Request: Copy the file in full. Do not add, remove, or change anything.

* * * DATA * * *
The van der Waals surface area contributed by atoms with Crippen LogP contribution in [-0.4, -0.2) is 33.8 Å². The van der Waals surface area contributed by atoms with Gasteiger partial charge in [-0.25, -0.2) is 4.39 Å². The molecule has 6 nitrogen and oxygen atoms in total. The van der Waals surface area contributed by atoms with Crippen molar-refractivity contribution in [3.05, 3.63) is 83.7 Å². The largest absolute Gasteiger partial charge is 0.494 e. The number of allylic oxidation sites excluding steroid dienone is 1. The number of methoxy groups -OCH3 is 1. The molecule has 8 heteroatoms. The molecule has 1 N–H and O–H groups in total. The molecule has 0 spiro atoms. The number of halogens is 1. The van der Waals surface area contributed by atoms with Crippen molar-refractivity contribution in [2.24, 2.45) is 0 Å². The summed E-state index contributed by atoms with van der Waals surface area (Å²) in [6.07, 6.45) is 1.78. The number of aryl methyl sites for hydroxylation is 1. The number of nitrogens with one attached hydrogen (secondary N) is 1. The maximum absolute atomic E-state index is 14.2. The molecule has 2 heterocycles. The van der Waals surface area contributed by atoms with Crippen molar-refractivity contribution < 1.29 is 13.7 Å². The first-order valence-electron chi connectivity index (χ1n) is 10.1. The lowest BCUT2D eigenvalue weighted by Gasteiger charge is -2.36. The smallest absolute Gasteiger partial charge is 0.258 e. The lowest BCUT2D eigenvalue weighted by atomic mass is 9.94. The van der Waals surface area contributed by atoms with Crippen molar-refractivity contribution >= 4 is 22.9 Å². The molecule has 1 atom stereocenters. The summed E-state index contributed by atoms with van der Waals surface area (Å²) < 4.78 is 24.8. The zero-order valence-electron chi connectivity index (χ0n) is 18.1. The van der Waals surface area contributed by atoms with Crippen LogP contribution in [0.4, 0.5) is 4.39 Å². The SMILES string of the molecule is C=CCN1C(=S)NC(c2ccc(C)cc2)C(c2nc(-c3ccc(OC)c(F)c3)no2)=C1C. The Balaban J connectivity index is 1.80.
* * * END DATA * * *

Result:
The van der Waals surface area contributed by atoms with Crippen LogP contribution in [-0.4, -0.2) is 33.8 Å². The van der Waals surface area contributed by atoms with Gasteiger partial charge in [-0.25, -0.2) is 4.39 Å². The molecule has 6 nitrogen and oxygen atoms in total. The van der Waals surface area contributed by atoms with Crippen molar-refractivity contribution in [3.05, 3.63) is 83.7 Å². The largest absolute Gasteiger partial charge is 0.494 e. The number of allylic oxidation sites excluding steroid dienone is 1. The number of methoxy groups -OCH3 is 1. The molecule has 8 heteroatoms. The molecule has 1 N–H and O–H groups in total. The molecule has 0 spiro atoms. The number of halogens is 1. The van der Waals surface area contributed by atoms with Crippen molar-refractivity contribution in [2.24, 2.45) is 0 Å². The summed E-state index contributed by atoms with van der Waals surface area (Å²) in [6.07, 6.45) is 1.78. The number of aryl methyl sites for hydroxylation is 1. The number of nitrogens with one attached hydrogen (secondary N) is 1. The maximum absolute atomic E-state index is 14.2. The molecule has 2 heterocycles. The van der Waals surface area contributed by atoms with Crippen molar-refractivity contribution < 1.29 is 13.7 Å². The first-order valence-electron chi connectivity index (χ1n) is 10.1. The lowest BCUT2D eigenvalue weighted by Gasteiger charge is -2.36. The smallest absolute Gasteiger partial charge is 0.258 e. The lowest BCUT2D eigenvalue weighted by atomic mass is 9.94. The van der Waals surface area contributed by atoms with Crippen molar-refractivity contribution >= 4 is 22.9 Å². The molecule has 1 atom stereocenters. The summed E-state index contributed by atoms with van der Waals surface area (Å²) < 4.78 is 24.8. The zero-order valence-electron chi connectivity index (χ0n) is 18.1. The van der Waals surface area contributed by atoms with Crippen LogP contribution in [0.4, 0.5) is 4.39 Å². The SMILES string of the molecule is C=CCN1C(=S)NC(c2ccc(C)cc2)C(c2nc(-c3ccc(OC)c(F)c3)no2)=C1C. The Balaban J connectivity index is 1.80.